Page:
I’ve had a personal website in one form or another since the previous millennium. That’s a dramatic way to phrase it. But it is true.
1999 is when I first book-ended a “p” with magnitude comparison symbols, creating an HTML paragraph tag. I then surrounded a sentence of words with a pair of opening and closing paragraph tags. Semantic markup.
Paragraphs. Headings. Lists. Images, even.
It was exhilarating. The thoughts in my head traveled through my fingers to become words on a screen. Not only my screen. I could send a link in AOL Instant Messenger, and now my buddies could see my thoughts on their screen. And we could dialogue about it.
Somewhere along the way, things got overly complicated. The baggage started weighing me down. Because cool urls don’t change, I became hesitant to put anything out there.
- Honoring this axiom meant each contribution was a commitment to endless support.
- Living this virtue meant each systemic change required not only introducing something new, but migrating everything that already existed.
Now, now. These are just HTML files on a server. I’m making a bigger deal of this than necessary. But the resistance is real.
I’ve spent the last [unquantifiable but more than I’d like to admit] years tinkering with the system. Textpattern, to Wordpress, to Jekyll, to Gatsby, to Rails, to Eleventy, to indecision. All in service of the perfect writing system. All the while, not much of the writing!
I’d get to something that feels decent. But it was optimized for bringing along everything that already existed. Publishing new ideas was an afterthought. Optimization for feeling stuck.
My happy middle ground, for now, is to use a different domain.
My historical content lives on at
https://www.danott.co, so I don’t break links to the few things that have found utility in the lives of others.
Maybe they will migrate over here at some point in the future.
With 301 redirects to boot.
Maybe not. Maybe I’ll be a bad Internet citizen, and leave a legacy of some uncool URLs. It’s a personal website, not the Library of Congress.
As I embark on this exploration, I feel it will be helpful to set some constraints to avoid the endless cycle of noble procrastinations. If you see me breaking these constraints, you have permission to ask me why.
Eleventy is going to be my build tool.
All these static site generators have their tradeoffs. I’ve messed with with them enough to know that. The time has come to make a decision, accept the trades, and go.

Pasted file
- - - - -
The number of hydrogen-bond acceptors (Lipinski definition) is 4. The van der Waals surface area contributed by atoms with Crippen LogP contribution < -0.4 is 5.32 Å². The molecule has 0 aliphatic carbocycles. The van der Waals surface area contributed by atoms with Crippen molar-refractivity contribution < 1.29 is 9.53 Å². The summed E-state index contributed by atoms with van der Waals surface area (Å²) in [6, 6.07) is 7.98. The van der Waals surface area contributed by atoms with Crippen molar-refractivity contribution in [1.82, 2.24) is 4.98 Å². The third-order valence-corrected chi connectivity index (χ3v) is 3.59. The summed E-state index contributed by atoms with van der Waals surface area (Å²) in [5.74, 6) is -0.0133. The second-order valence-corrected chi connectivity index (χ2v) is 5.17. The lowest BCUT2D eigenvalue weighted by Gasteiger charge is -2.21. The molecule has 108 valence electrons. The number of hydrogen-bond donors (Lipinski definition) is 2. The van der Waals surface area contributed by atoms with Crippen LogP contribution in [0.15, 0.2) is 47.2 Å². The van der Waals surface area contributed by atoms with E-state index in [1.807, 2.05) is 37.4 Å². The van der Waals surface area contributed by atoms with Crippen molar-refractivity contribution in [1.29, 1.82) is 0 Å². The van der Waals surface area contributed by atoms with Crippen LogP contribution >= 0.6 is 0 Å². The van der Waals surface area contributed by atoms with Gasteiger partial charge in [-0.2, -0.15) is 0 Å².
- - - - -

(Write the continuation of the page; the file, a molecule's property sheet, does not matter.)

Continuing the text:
Develop in the open.
My entire career hinges on the existence of
View Source in the early days of the internet.
It’s what got me excited in the early days.
I’ve wanted to have a publicly accessible git repository for my personal website for a while, to pay it forward.
But because of all the baggage in my existing repositories, I’ve hesitated to open them up.
Maybe I accidentally committed API credentials years ago before I knew that was a bad idea, and they’d be leaked. Hypothetically I had some non-indexable pages that were published for limited audiences, living in the git history.
By starting in the open, I’ll have a mindset of being publicly available on the internet shaping things as a I go. Anything that needs to be private will incur the cost of privacy, without weighing down the open system.
It’s the way I work everywhere else. But in personal projects, it’s easy to fall out of the habits that drive successful communication elsewhere. I’d like to keep commits small. Showing the thought process is a great teaching tool.
I’d also like to consume them as actual content on the website. Perhaps as the CHANGELOG or the source of an RSS feed.
Okay, now what?
This is the first Markdown file of many. I’ve resisted the label, but I think what I’m building towards is a weblog. “Call it articles; or notes…anything but blog!” is what my inner self screams. But I want to foster a writing habit. One that is open to any subject that has captured my attention that day. So I’m resigned to the fact that I’m starting a blog, even if I resist the word.
“Digital garden! Dates don’t matter” is another flare fired off to resist publishing. But dates do matter. The author’s intended meaning hinges on the historical context. So while I don’t necessarily want to restrict display to chronological order, I do want to keep the context of when things were written, and how thoughts changed over time. Availability of dates, without emphasis on them, seems to be a happy middle ground.
Okay, but now what, really?
We’ll see. The time has come to hit git commit on this first post. With a little bit of configuration in Netlify and GitHub, this page will be available at www.danott.co, and it’s source at github.com/danott/www.danott.co.